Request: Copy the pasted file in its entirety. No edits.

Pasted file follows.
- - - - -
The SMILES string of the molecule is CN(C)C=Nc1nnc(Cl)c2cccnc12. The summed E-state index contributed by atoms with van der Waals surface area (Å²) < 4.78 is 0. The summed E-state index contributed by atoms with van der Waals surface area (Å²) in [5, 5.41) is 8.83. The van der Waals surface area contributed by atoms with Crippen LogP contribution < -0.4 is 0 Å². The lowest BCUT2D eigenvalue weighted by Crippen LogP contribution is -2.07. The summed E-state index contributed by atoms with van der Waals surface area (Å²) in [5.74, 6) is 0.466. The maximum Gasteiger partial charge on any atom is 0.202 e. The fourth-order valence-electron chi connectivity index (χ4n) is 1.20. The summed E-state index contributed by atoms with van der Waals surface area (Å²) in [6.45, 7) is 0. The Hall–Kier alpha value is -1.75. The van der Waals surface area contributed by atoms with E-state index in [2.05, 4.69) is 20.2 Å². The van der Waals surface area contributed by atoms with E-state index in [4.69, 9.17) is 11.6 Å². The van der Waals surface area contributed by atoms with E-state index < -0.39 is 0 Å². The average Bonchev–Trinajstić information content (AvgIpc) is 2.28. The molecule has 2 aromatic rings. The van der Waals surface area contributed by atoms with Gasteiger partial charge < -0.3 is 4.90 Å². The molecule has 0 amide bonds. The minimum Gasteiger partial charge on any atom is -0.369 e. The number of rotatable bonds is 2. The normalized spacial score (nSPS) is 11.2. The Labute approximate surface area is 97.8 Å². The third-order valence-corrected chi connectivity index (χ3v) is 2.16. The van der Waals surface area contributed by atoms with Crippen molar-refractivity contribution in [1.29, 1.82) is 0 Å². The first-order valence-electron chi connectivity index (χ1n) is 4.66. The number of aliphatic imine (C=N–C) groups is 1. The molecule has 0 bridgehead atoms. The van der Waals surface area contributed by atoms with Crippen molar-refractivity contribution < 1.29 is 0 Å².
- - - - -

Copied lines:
The SMILES string of the molecule is CN(C)C=Nc1nnc(Cl)c2cccnc12. The summed E-state index contributed by atoms with van der Waals surface area (Å²) < 4.78 is 0. The summed E-state index contributed by atoms with van der Waals surface area (Å²) in [5, 5.41) is 8.83. The van der Waals surface area contributed by atoms with Crippen LogP contribution < -0.4 is 0 Å². The lowest BCUT2D eigenvalue weighted by Crippen LogP contribution is -2.07. The summed E-state index contributed by atoms with van der Waals surface area (Å²) in [5.74, 6) is 0.466. The maximum Gasteiger partial charge on any atom is 0.202 e. The fourth-order valence-electron chi connectivity index (χ4n) is 1.20. The summed E-state index contributed by atoms with van der Waals surface area (Å²) in [6.45, 7) is 0. The Hall–Kier alpha value is -1.75. The van der Waals surface area contributed by atoms with E-state index in [2.05, 4.69) is 20.2 Å². The van der Waals surface area contributed by atoms with E-state index in [4.69, 9.17) is 11.6 Å². The van der Waals surface area contributed by atoms with E-state index < -0.39 is 0 Å². The average Bonchev–Trinajstić information content (AvgIpc) is 2.28. The molecule has 2 aromatic rings. The van der Waals surface area contributed by atoms with Gasteiger partial charge < -0.3 is 4.90 Å². The molecule has 0 amide bonds. The minimum Gasteiger partial charge on any atom is -0.369 e. The number of rotatable bonds is 2. The normalized spacial score (nSPS) is 11.2. The Labute approximate surface area is 97.8 Å². The third-order valence-corrected chi connectivity index (χ3v) is 2.16. The van der Waals surface area contributed by atoms with Crippen molar-refractivity contribution in [1.29, 1.82) is 0 Å². The first-order valence-electron chi connectivity index (χ1n) is 4.66. The number of aliphatic imine (C=N–C) groups is 1. The molecule has 0 bridgehead atoms. The van der Waals surface area contributed by atoms with Crippen molar-refractivity contribution < 1.29 is 0 Å².